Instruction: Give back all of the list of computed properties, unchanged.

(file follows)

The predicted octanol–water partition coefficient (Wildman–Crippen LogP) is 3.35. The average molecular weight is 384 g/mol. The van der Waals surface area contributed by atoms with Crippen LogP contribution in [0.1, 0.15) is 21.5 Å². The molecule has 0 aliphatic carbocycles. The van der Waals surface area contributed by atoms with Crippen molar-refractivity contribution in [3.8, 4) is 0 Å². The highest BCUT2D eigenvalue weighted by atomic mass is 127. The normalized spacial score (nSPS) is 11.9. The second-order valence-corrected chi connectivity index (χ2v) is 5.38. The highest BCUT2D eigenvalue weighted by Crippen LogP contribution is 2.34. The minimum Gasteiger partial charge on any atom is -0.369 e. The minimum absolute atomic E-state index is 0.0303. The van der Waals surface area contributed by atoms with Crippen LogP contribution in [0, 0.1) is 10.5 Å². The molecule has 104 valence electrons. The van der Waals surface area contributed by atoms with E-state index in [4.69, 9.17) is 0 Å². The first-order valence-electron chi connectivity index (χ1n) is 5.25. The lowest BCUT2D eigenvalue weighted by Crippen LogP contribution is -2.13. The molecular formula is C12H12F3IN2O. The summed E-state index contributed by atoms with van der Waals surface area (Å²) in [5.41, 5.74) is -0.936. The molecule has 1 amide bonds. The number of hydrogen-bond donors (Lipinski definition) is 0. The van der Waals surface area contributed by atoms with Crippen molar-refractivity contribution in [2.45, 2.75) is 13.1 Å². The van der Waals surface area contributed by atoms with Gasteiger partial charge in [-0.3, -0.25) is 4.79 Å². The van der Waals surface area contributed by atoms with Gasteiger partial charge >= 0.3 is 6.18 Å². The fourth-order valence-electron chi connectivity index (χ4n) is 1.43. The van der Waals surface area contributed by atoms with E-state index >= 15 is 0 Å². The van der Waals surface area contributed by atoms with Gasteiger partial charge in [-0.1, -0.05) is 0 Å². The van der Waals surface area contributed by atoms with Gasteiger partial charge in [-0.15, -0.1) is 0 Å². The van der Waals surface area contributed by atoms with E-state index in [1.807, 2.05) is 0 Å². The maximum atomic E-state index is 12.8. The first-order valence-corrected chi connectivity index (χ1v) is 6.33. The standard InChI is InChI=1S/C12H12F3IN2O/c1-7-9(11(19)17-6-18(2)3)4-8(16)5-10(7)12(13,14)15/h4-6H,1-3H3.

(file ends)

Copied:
The predicted octanol–water partition coefficient (Wildman–Crippen LogP) is 3.35. The average molecular weight is 384 g/mol. The van der Waals surface area contributed by atoms with Crippen LogP contribution in [0.1, 0.15) is 21.5 Å². The molecule has 0 aliphatic carbocycles. The van der Waals surface area contributed by atoms with Crippen molar-refractivity contribution in [3.8, 4) is 0 Å². The highest BCUT2D eigenvalue weighted by atomic mass is 127. The normalized spacial score (nSPS) is 11.9. The second-order valence-corrected chi connectivity index (χ2v) is 5.38. The highest BCUT2D eigenvalue weighted by Crippen LogP contribution is 2.34. The minimum Gasteiger partial charge on any atom is -0.369 e. The minimum absolute atomic E-state index is 0.0303. The van der Waals surface area contributed by atoms with Crippen LogP contribution in [0, 0.1) is 10.5 Å². The molecule has 104 valence electrons. The van der Waals surface area contributed by atoms with E-state index in [4.69, 9.17) is 0 Å². The first-order valence-electron chi connectivity index (χ1n) is 5.25. The lowest BCUT2D eigenvalue weighted by Crippen LogP contribution is -2.13. The molecular formula is C12H12F3IN2O. The summed E-state index contributed by atoms with van der Waals surface area (Å²) in [5.41, 5.74) is -0.936. The molecule has 1 amide bonds. The number of hydrogen-bond donors (Lipinski definition) is 0. The van der Waals surface area contributed by atoms with Crippen molar-refractivity contribution in [2.45, 2.75) is 13.1 Å². The van der Waals surface area contributed by atoms with Gasteiger partial charge in [-0.3, -0.25) is 4.79 Å². The van der Waals surface area contributed by atoms with Gasteiger partial charge >= 0.3 is 6.18 Å². The fourth-order valence-electron chi connectivity index (χ4n) is 1.43. The van der Waals surface area contributed by atoms with E-state index >= 15 is 0 Å². The van der Waals surface area contributed by atoms with Gasteiger partial charge in [-0.1, -0.05) is 0 Å². The van der Waals surface area contributed by atoms with Gasteiger partial charge in [-0.15, -0.1) is 0 Å². The van der Waals surface area contributed by atoms with E-state index in [1.807, 2.05) is 0 Å². The maximum atomic E-state index is 12.8. The first-order valence-corrected chi connectivity index (χ1v) is 6.33. The standard InChI is InChI=1S/C12H12F3IN2O/c1-7-9(11(19)17-6-18(2)3)4-8(16)5-10(7)12(13,14)15/h4-6H,1-3H3.